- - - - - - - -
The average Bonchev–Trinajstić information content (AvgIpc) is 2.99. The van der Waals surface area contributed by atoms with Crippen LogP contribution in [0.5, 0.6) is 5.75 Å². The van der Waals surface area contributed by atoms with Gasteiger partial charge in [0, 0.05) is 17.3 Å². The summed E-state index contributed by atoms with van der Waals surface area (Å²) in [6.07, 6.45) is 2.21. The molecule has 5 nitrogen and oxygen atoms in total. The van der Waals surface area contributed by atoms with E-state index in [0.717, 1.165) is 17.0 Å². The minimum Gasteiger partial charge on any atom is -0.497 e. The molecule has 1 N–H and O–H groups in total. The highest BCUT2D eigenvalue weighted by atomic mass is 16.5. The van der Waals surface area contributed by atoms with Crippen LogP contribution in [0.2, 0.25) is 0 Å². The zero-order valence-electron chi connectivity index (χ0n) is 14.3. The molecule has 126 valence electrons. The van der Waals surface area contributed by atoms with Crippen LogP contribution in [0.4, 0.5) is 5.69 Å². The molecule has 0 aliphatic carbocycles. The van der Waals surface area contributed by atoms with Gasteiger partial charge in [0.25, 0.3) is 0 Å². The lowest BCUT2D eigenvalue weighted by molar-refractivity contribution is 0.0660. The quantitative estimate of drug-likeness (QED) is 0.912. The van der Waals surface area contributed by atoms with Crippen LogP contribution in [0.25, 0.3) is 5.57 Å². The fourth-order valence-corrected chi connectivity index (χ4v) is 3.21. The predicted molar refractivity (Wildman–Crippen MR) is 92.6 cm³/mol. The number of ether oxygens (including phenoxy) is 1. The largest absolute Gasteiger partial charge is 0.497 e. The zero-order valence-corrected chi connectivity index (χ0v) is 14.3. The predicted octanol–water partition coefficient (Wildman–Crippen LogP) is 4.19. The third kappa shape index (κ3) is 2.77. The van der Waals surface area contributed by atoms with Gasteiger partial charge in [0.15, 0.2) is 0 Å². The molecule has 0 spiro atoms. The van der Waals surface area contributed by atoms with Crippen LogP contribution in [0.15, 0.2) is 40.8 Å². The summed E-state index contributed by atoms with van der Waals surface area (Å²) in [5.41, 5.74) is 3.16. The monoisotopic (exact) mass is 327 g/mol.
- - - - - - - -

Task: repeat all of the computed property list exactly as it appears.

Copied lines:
The average Bonchev–Trinajstić information content (AvgIpc) is 2.99. The van der Waals surface area contributed by atoms with Crippen LogP contribution in [0.5, 0.6) is 5.75 Å². The van der Waals surface area contributed by atoms with Gasteiger partial charge in [0, 0.05) is 17.3 Å². The summed E-state index contributed by atoms with van der Waals surface area (Å²) in [6.07, 6.45) is 2.21. The molecule has 5 nitrogen and oxygen atoms in total. The van der Waals surface area contributed by atoms with E-state index in [0.717, 1.165) is 17.0 Å². The minimum Gasteiger partial charge on any atom is -0.497 e. The molecule has 1 N–H and O–H groups in total. The highest BCUT2D eigenvalue weighted by atomic mass is 16.5. The van der Waals surface area contributed by atoms with Crippen LogP contribution in [0.2, 0.25) is 0 Å². The zero-order valence-electron chi connectivity index (χ0n) is 14.3. The molecule has 126 valence electrons. The van der Waals surface area contributed by atoms with Crippen LogP contribution in [0.4, 0.5) is 5.69 Å². The molecule has 0 aliphatic carbocycles. The van der Waals surface area contributed by atoms with Gasteiger partial charge in [0.25, 0.3) is 0 Å². The lowest BCUT2D eigenvalue weighted by molar-refractivity contribution is 0.0660. The quantitative estimate of drug-likeness (QED) is 0.912. The van der Waals surface area contributed by atoms with Crippen LogP contribution in [0.25, 0.3) is 5.57 Å². The fourth-order valence-corrected chi connectivity index (χ4v) is 3.21. The predicted molar refractivity (Wildman–Crippen MR) is 92.6 cm³/mol. The number of ether oxygens (including phenoxy) is 1. The largest absolute Gasteiger partial charge is 0.497 e. The zero-order valence-corrected chi connectivity index (χ0v) is 14.3. The predicted octanol–water partition coefficient (Wildman–Crippen LogP) is 4.19. The third kappa shape index (κ3) is 2.77. The van der Waals surface area contributed by atoms with Gasteiger partial charge in [0.15, 0.2) is 0 Å². The molecule has 0 spiro atoms. The van der Waals surface area contributed by atoms with Crippen LogP contribution in [0.15, 0.2) is 40.8 Å². The summed E-state index contributed by atoms with van der Waals surface area (Å²) in [5.41, 5.74) is 3.16. The monoisotopic (exact) mass is 327 g/mol.